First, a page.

In the Studio: The Hero with A Thousand Faces

Recording Joseph Campbell’s exploration of universal themes in mythology.

Narrator John Lee was AudioFile’s guest on GoodReads on Wed. & Thurs, Feb 15 & 16. Follow the conversation with  John about his audiobooks in this discussion.

Three narrators: John Lee, Arthur Morey & Susan Denaker were cast to record Joseph Campbell’s iconic work, THE HERO WITH A THOUSAND FACES.

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John Lee in the recording booth during the Joseph Campbell project.

“A hero ventures forth from the world of common day into a region of supernatural wonder: fabulous forces are there encountered and a decisive victory is won: the hero comes back from this mysterious adventure with the power to bestow boons on his fellow man.” —Joseph Campbell

The Hero with a Thousand Faces_300dpi.jpgThe Hero with a Thousand Faces
by Joseph Campbell, Read by John Lee, Arthur Morey, Susan Denaker
Brilliance Audio

AudioFile spoke with director Tony Hudz about recording THE HERO WITH A THOUSAND FACES.

AF: What do you think a new generation might gain from being introduced to The Hero with a Thousand Faces?

TH: I hope they gain a new perspective on our history–not just of the Americas, but of humanity as a whole–a sense of the unity of humanity across cultures and societies. Chinese, Indian, African, American, European–look at this, guys! Look at all these wonderful stories we have in common!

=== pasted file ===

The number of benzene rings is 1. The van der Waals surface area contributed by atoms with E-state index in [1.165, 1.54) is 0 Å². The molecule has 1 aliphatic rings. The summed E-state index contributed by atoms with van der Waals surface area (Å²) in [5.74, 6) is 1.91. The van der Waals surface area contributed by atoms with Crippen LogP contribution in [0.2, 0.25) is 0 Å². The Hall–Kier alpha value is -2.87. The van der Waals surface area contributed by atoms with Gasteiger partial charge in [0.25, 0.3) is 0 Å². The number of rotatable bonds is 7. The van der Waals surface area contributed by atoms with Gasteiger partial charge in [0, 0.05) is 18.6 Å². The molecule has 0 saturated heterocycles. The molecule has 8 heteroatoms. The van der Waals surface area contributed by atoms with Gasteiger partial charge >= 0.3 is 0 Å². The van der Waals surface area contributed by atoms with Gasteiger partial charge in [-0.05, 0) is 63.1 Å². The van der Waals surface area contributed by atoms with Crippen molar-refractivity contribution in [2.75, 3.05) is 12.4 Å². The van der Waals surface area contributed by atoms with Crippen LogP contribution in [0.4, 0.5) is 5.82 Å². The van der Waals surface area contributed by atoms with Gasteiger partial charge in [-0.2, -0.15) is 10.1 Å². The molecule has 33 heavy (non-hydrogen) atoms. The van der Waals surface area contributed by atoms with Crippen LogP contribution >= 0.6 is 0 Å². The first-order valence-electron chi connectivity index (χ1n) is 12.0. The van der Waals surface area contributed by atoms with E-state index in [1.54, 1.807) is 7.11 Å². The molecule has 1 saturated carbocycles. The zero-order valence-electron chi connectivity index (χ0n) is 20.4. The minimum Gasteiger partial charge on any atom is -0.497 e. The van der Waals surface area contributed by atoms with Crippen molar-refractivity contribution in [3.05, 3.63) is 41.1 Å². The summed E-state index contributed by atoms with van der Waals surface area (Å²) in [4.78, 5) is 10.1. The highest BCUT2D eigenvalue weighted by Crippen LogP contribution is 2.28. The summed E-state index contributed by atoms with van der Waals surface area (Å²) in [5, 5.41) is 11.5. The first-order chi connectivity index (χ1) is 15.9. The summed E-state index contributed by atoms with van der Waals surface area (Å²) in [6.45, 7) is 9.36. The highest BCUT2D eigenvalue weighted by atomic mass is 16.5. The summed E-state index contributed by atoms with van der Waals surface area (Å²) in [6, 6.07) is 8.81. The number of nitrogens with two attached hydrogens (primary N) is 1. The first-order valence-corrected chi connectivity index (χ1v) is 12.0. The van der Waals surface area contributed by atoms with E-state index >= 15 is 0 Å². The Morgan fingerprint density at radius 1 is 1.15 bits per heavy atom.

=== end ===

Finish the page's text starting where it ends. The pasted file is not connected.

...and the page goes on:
AF: Did you have any connection to the book prior to your selection as director?

TH: There were two linkages. I first made Mr. Campbell’s acquaintance when I read Hero as part of one of my university classes. I was blown away. I watched this incredible dance of humanity spin before my eyes, and it was an awakening for me. Many years later, I directed an abridged version of the work–I wanted more, but at the time it was the best I could do. It was a wonderful experience, nonetheless. And then the third time, this time, was my personal charm. This time, I got to tell the whole magnificent story.

AF: Why three narrators?

TH: I think the three-voice structure was a brilliant way of helping listeners–as opposed to readers–keep track of what’s going on. Readers can always flip back a page and check out the story flow. Listeners can’t. So how do you keep things clear? In this case, you put Mr. Campbell’s narrative in one voice; then there are literal and psychological excursions that depart from the narrative, and those you give to a discreet voice to set them apart; finally, there are a number of first-person female narratives in the text, and/or text that I believe is more effectively expressed through a woman’s voice. I think the totality of those voices helps the book in its audio incarnation.